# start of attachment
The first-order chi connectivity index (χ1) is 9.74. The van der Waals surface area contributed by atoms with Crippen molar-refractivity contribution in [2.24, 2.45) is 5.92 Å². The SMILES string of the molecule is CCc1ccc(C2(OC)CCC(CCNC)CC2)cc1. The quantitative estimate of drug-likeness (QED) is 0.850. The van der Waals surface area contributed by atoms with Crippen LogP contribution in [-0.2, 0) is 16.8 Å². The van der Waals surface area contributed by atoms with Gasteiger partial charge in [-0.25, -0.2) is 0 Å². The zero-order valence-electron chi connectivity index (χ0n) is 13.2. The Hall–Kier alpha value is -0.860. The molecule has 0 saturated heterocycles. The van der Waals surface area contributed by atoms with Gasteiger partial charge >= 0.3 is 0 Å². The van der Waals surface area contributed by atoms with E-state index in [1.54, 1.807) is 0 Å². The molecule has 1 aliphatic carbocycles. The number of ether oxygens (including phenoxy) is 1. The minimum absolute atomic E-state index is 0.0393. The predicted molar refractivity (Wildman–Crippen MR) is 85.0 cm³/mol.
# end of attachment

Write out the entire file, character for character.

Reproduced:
The first-order chi connectivity index (χ1) is 9.74. The van der Waals surface area contributed by atoms with Crippen molar-refractivity contribution in [2.24, 2.45) is 5.92 Å². The SMILES string of the molecule is CCc1ccc(C2(OC)CCC(CCNC)CC2)cc1. The quantitative estimate of drug-likeness (QED) is 0.850. The van der Waals surface area contributed by atoms with Crippen LogP contribution in [-0.2, 0) is 16.8 Å². The van der Waals surface area contributed by atoms with Gasteiger partial charge in [-0.25, -0.2) is 0 Å². The zero-order valence-electron chi connectivity index (χ0n) is 13.2. The Hall–Kier alpha value is -0.860. The molecule has 0 saturated heterocycles. The van der Waals surface area contributed by atoms with Gasteiger partial charge >= 0.3 is 0 Å². The van der Waals surface area contributed by atoms with E-state index in [1.54, 1.807) is 0 Å². The molecule has 1 aliphatic carbocycles. The number of ether oxygens (including phenoxy) is 1. The minimum absolute atomic E-state index is 0.0393. The predicted molar refractivity (Wildman–Crippen MR) is 85.0 cm³/mol.